TVWho: Russ Baker on RT, with Syria Update

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WhoWhatWhy Editor Russ Baker interviewed by RT  on recent developments in the Western war with Syria you won’t hear about while all eyes are on the constructed “news” of the political conventions.

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2 responses to “TVWho: Russ Baker on RT, with Syria Update”

  1. Vivek Jain says:

    This is taken from an interview of Michael Parenti by Carl Boggs:

    CB: You have written quite extensively on questions of American global power and the dynamics of U.S. imperialism going back to World War II and earlier. It has been fashionable, even on the left, to dismiss classical theories of imperialism (such as those, for example, derived from Lenin, Luxemburg, and Hobson or later from Williams and Baran/Sweezy) as outmoded, as dwelling too much on economic factors. How do you view the main sources of U.S. military interventions?

    MP: To say that U.S. global intervention is motivated by economic factors does not mean that resource acquisition is the prime or only factor in the empire’s aggrandizement. The goal of imperialism remains what it has always been, the striving for dominance over others in order to expropriate their land, labor, natural resources, markets, and capital. The complimentary goal is to uproot and destroy any leader, government, or movement that seeks an alternate route (usually a more communitarian or collectivist one) outside the global imperial system. Such people have to learn that their country does not belong to them; it belongs to the imperium and its transnational corporations.

    The U.S. empire sees only two kinds of nations beyond its shores: (1) satellites (also called “client states”) that are politically obedient and completely open to foreign expropriation, including our allies who are economically wedded to the western corporate world and who cooperate with Washington on most things; and (2) enemies or potential enemies, countries that pursue independent self-development outside the global free market system, “troublesome” countries like Yugoslavia, Iraq, Cuba, Panama (under Noriega), Haiti (under Aristide), Nicaragua (under the Sandinistas), Libya (under Gaddafi), Venezuela (under Chavez); one could go on.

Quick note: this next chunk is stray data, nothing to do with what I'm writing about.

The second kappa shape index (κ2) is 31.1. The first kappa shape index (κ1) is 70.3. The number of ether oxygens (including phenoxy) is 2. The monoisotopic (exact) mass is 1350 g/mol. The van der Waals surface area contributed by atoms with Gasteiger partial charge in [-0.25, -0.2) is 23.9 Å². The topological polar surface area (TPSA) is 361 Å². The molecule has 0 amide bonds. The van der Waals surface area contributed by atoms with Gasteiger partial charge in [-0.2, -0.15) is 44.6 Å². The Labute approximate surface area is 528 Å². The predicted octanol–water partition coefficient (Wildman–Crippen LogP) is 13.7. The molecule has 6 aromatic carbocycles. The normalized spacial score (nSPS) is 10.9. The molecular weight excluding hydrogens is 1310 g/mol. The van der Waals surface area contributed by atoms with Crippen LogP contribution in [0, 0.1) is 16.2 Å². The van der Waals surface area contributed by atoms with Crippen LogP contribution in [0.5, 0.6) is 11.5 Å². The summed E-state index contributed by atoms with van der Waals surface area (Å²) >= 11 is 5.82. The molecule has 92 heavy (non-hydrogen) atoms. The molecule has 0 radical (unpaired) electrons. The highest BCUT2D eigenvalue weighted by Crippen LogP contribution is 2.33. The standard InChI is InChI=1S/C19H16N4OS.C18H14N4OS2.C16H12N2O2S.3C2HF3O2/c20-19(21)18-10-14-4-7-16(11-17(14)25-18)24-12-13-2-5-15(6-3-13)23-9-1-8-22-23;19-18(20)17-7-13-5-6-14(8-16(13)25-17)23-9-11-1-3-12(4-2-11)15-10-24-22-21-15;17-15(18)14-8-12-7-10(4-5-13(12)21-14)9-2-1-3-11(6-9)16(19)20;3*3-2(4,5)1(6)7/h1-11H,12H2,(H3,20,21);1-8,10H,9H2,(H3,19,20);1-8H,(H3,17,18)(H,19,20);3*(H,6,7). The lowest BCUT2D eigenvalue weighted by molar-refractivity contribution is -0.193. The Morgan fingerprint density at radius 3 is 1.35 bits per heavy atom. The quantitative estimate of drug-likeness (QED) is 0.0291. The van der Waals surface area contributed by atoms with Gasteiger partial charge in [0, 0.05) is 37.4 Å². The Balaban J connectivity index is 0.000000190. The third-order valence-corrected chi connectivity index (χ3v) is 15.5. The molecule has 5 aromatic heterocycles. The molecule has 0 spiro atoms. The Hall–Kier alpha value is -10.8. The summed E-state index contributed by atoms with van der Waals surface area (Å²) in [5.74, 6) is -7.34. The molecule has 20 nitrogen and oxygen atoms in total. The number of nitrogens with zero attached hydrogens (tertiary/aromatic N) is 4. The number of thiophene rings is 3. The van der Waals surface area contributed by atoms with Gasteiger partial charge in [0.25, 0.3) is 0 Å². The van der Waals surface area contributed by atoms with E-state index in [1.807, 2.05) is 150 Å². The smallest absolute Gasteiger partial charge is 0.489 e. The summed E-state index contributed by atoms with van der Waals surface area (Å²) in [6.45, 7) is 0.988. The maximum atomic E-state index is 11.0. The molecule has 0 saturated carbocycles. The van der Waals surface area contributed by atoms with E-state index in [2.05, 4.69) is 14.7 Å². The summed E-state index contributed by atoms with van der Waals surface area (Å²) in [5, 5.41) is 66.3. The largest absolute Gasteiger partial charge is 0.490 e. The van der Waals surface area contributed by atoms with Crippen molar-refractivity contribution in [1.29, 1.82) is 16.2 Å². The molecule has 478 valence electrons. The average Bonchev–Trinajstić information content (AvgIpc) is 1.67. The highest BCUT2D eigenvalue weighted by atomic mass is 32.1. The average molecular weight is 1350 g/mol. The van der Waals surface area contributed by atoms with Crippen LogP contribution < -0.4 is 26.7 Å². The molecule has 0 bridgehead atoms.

Instead of educating themselves about the economic imperatives of empire, most present-day writers, such as Chalmers Johnson, claim imperialism is all about aggrandizement, power for power’s sake, military bases, and messianic hegemony—as if these things were mutually exclusive of economic imperialism. One central goal of these writers is to avoid any informed discussion of the underlying imperatives of class power in service to class interests. Relatively little is offered on how power (in the hands of the few) is used to accumulate wealth, and how wealth is used to secure power. In one of my books I call them the “ABC theorists,” (Anything But Class).

  2. Vivek Jain says:

    See also Russ Baker’s article referenced early in the piece: http://whowhatwhy.com/2012/08/28/syria-we-can-learn-a-lot-from-the-small-stuff